Soon after, this first fledging was followed by the second but in a more dramatic manner!
As usual the female parent came to feed which got the juvenile out partially. It looked like in its eagerness to be fed as it extended its body further out of the cavity, its left wing got ensnared in the entrance, and it was a frightful struggle before it managed to disentangle itself and dropped straight to the ground, looking stunned, recovered and managed to take wing as well.
Some photographers were even heard to ask if help could be extended to get the juvenile out in view of how it was struggling at the entrance, with one wing in and one wing out.
Looked like trying to screw its way out but to no avail.
Leaving behind the last one calling after it.
And us pursuing to locate it, which took sometime as it seemed to have landed, out of our sight, into the cradle of some palm leaves as we tracked its cries. Finally it was caught scrambling to hold on to some dead palm leaves presumably after it tried to get out, and then managed to get back on to the palm tree trunk.
Meanwhile the third one didn’t look like it would fledge yet as it continued to call out at the nest entrance without any attempt to leave. Finally the male parent arrived to feed and promptly left for the water hole for its drink, its normal routine after feeding.
As I tried to move to a better spot to continue to photograph the young at the entrance, suddenly from the corner of my eye, I saw a movement and the last juvenile had just exited, literally flapped low (in a manner different to its two other siblings) through the throng of photographers, stunned everyone who could merely gaped unbelievably as the little one past by, and into the distance. Well, this one certainly had everyone fooled by its grand exit!
I could only conclude that having watched daily how the parents exit after feeding, it had imitated the parents’ flights past the photographers and so did the same! A brilliant ending to the fledging of the three juvenile woodpeckers!
And what extraordinary irony, for as far as I know, the grand finale was not captured in camera by any photographer!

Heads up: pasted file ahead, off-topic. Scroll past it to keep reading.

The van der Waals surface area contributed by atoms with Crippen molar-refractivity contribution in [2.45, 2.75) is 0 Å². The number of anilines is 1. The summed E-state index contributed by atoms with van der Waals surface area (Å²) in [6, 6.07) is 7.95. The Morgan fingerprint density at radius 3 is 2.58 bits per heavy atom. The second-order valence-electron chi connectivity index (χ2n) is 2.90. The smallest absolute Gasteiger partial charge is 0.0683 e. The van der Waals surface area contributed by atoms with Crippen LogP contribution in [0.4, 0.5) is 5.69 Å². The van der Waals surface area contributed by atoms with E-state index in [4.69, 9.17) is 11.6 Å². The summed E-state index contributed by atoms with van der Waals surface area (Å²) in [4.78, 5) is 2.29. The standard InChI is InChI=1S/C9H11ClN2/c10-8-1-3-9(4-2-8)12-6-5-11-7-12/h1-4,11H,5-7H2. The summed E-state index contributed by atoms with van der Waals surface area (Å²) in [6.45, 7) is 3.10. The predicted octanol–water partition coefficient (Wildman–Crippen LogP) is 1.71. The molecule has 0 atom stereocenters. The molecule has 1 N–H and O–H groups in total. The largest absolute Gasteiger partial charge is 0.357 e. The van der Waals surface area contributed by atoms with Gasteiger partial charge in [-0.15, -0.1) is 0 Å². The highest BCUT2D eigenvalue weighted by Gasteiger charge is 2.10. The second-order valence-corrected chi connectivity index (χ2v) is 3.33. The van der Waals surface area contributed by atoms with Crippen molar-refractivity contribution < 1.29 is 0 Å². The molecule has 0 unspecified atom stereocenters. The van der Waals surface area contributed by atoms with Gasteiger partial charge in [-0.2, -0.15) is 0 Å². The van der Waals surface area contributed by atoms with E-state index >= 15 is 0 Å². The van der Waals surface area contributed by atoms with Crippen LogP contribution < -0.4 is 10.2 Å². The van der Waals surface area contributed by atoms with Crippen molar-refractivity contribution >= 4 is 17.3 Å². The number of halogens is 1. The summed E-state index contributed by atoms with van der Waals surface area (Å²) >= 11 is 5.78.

As the name of my other blog goes, Never Underestimate the Power of the Bird Brain!
The boldest juvenile that flew off in a third direction, and similarly with the other two, continued to call out whilst in the open.
All in all, it has been an amazing journey for many who have followed these Woodpeckers since they were first seen in September foraging in the taman to building nest in early November and subsequent parenting till late December.
And to put the human element in perspective it was equally fascinating to observe that whilst the entire experience of watching the woodpeckers has brought out the best in some, the quest to obtain the ‘best’ in photography has brought out some less than desired behaviours in others. The experience was also not without a couple of rather unpalatable security-related issues, for example, dispute over who put up the tape barricade and the tape barricade being ripped off on more than one occasion by unknown personalities but fortunately, tolerance and tact won the day.
Notwithstanding, we were able walk away finally with heart-warming scenes of the parent returning to a fledgling to encourage independence.
This juvenile that had retreated into the security of some high palm leaves had its parent visit with food.